Copyright ©Chicago Billiard Museum. All Rights Reserved.
In early October of 1871, a devastating fire broke out in Chicago.
But luckily, quick thinking folks all over town were scrambling to
save important items and documents from destruction. And as
you might expect, the people over at City Hall were also thinking
quick when they heroically boxed up all the
City Council records
and proceedings
to save them from the fire.

There was only one problem. After the fire, it was determined that
all of the records had disappeared anyway. And no explanation
ever emerged, so it was presumed that everything must have
been lost to the fire.

This was a tragic loss of a great deal of information. All of the City
Council proceedings were
hand written and maintained by the
city clerk - and served as the council's working papers, the
primary documents written by or presented to the council. They
included virtually
every letter, ordinance, election return, permit
and scrap of paper that the Chicago City Council ever received or

But in 1983 an amazing thing happened. The complete collection
of City Council records (from 1833 all the way up to 1940) was
discovered intact, in an old municipal warehouse at 3150 South

It's at least a little bit ironic that the records had indeed survived
the fire,only to be lost again. Darn the bad luck.


These long lost records are chock full of interesting and
historically significant information on a wide variety on topics. But
these records also provide a unique glimpse back in time, to an
underlying (and presumably forgotten) struggle between the
keepers of billiard rooms - and the City of Chicago.

Although they were initially banned by The State, in the late
1830's Chicago was permitted to enact ordinances, allowing
billiard table licenses and permits. But everything didn't go quite
as smoothly as the city had hoped.

The license fees for each table, per year, were set relatively and
perhaps unnecessarily high. This caused billiard room, hotel,
and tavern owners to repeatedly petition the city for lower fees.
When that didn't work, they would sometimes outright refuse to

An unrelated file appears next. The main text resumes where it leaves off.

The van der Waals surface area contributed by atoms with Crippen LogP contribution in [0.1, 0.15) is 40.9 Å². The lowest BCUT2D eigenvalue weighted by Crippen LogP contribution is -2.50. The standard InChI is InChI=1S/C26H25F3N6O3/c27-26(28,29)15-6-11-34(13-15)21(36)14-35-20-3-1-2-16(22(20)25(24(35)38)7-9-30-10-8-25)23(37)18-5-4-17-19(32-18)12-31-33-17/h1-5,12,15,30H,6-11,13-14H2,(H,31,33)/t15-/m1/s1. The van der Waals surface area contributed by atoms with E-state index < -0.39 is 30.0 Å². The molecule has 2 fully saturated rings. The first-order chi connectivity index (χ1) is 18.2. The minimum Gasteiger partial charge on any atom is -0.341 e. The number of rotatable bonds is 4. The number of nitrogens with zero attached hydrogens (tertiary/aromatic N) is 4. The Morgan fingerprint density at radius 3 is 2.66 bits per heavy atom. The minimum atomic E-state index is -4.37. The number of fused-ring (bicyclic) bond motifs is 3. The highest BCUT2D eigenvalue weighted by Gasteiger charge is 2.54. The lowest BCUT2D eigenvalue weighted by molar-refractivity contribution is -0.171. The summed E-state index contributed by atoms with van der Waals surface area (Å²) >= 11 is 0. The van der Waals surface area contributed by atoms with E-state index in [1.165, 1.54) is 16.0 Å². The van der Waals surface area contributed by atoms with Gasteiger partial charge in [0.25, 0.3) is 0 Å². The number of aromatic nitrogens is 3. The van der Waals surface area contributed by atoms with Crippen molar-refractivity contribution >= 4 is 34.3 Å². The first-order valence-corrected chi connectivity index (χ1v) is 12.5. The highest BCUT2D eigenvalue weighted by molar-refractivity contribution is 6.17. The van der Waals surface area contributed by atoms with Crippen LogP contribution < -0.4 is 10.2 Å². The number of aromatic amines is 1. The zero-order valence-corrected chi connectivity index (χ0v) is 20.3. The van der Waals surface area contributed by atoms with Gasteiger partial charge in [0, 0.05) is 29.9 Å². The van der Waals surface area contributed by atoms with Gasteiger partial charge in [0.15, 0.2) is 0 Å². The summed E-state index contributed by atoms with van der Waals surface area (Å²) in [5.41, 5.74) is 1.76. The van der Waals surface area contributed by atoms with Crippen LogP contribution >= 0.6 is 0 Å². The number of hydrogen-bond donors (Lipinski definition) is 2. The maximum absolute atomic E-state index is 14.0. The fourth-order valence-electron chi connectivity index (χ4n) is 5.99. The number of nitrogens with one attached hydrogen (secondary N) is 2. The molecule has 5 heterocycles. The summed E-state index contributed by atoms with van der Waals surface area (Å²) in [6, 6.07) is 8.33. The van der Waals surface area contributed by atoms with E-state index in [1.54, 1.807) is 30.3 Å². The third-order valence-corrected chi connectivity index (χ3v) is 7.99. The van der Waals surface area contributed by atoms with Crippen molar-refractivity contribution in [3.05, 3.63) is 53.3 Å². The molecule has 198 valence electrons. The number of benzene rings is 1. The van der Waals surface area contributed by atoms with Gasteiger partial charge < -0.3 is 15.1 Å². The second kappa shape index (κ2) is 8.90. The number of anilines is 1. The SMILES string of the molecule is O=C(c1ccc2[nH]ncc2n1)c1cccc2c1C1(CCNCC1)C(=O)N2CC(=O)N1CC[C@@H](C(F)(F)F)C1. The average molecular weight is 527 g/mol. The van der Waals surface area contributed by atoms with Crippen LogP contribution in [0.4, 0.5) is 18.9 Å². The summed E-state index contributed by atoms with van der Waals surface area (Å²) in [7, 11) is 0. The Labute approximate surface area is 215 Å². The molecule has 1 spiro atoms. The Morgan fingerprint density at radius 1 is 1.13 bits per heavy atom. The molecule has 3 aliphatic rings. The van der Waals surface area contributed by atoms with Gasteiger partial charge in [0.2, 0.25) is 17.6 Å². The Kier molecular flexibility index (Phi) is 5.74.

pay. More room owners eventually joined in the miniature revolt
until the whole mess finally boiled over...

The Mayor in 1857, "Long John" Wentworth, got fed up and
decided he was going to fix the problem once and for all. He
issued a stern public statement in the newspaper  
threatening to
indict every billiard room owner and every billiard player in the
city if all licensing fees weren't promptly paid !

He was going to have them all arrested by the state if they didn't
comply with the city's ordinances. A controversial and bold move
to say the least. But that is exactly how John Wentworth operated.
Big and bold. (document
#269 below)

Needless to say, future protests of billiard licensing fees were
executed in a slightly more professional manner. With polite
letters to the City Council, cosigned by all interested parties, no
indictments necessary. But the battle was far from over.

In 1870, a written appeal was again made to city hall to reduce
license fees.(see document
#1111) And in 1884, Brunswick
actually filed a lawsuit to prevent the fees from being collected.

Included below are a few select examples from the lost City Council records.
(These are photographs of the original documents)

Document #1737    July 10, 1843
Petition of City in relation to ball alleys & billiard rooms.
(request for reduction of license fees or "penalties")

Document #2036    May 23, 1844
An ordinance to amend an ordinance concerning billiard tables and ball alleys.
(no more billiard playing after 8pm ! )

Document #269    April 27, 1857
Communication related to billiard table keepers presented by the Mayor.
(aka: the Mayor's big threat)


Michael Phelan is dealing with the same fee issues out east, so he also
sends a letter of protest to the powers that be.
1862 Letter from Micheal Phelan protesting high billiard fees.
(not from the lost document collection)


Document #1111   Aug 15, 1870
Petition for reduction of fines, for running billiard tables.
(notable signatures on this page! Including Tom Foley)

Document #2096    Nov 14, 1870
Ordinance regulating issue of licenses to billiard saloons.


The fight continues...
1884 Brunswick files a lawsuit against the City to stop the collection of billiard
licensing fees
(not from the lost document collection)
The Lost City Council Documents of Chicago